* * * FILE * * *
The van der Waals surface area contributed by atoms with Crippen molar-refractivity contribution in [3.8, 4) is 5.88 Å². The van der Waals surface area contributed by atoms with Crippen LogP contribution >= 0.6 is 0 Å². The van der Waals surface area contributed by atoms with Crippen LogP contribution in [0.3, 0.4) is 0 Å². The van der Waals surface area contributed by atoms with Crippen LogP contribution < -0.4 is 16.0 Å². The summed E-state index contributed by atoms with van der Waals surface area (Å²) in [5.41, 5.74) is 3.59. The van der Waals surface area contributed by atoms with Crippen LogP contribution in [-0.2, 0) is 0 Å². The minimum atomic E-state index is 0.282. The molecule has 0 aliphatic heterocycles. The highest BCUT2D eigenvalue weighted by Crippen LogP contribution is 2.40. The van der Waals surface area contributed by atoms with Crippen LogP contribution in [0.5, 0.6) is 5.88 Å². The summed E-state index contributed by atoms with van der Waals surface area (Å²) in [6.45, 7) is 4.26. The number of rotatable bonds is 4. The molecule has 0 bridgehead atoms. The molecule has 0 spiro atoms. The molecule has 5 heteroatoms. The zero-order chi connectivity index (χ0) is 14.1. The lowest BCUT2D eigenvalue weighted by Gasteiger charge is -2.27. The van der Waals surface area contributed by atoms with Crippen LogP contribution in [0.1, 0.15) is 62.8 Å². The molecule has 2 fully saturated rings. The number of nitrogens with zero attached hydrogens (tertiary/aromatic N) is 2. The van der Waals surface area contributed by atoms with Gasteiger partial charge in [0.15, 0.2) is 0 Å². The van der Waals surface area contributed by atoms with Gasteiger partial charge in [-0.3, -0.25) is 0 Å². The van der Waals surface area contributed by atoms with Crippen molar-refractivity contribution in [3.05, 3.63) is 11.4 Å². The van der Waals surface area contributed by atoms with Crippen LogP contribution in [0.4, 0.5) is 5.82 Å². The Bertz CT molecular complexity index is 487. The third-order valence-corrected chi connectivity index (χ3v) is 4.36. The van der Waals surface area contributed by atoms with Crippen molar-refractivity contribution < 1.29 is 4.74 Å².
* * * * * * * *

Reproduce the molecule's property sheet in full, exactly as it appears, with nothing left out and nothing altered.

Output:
The van der Waals surface area contributed by atoms with Crippen molar-refractivity contribution in [3.8, 4) is 5.88 Å². The van der Waals surface area contributed by atoms with Crippen LogP contribution >= 0.6 is 0 Å². The van der Waals surface area contributed by atoms with Crippen LogP contribution in [0.3, 0.4) is 0 Å². The van der Waals surface area contributed by atoms with Crippen LogP contribution < -0.4 is 16.0 Å². The summed E-state index contributed by atoms with van der Waals surface area (Å²) in [5.41, 5.74) is 3.59. The van der Waals surface area contributed by atoms with Crippen LogP contribution in [-0.2, 0) is 0 Å². The minimum atomic E-state index is 0.282. The molecule has 0 aliphatic heterocycles. The highest BCUT2D eigenvalue weighted by Crippen LogP contribution is 2.40. The van der Waals surface area contributed by atoms with Crippen LogP contribution in [0.5, 0.6) is 5.88 Å². The summed E-state index contributed by atoms with van der Waals surface area (Å²) in [6.45, 7) is 4.26. The number of rotatable bonds is 4. The molecule has 0 bridgehead atoms. The molecule has 0 spiro atoms. The molecule has 5 heteroatoms. The zero-order chi connectivity index (χ0) is 14.1. The lowest BCUT2D eigenvalue weighted by Gasteiger charge is -2.27. The van der Waals surface area contributed by atoms with Crippen LogP contribution in [0.1, 0.15) is 62.8 Å². The molecule has 2 fully saturated rings. The number of nitrogens with zero attached hydrogens (tertiary/aromatic N) is 2. The van der Waals surface area contributed by atoms with Gasteiger partial charge in [0.15, 0.2) is 0 Å². The van der Waals surface area contributed by atoms with Gasteiger partial charge in [-0.3, -0.25) is 0 Å². The van der Waals surface area contributed by atoms with Crippen molar-refractivity contribution in [3.05, 3.63) is 11.4 Å². The van der Waals surface area contributed by atoms with Crippen LogP contribution in [0.4, 0.5) is 5.82 Å². The Bertz CT molecular complexity index is 487. The third-order valence-corrected chi connectivity index (χ3v) is 4.36. The van der Waals surface area contributed by atoms with Crippen molar-refractivity contribution < 1.29 is 4.74 Å².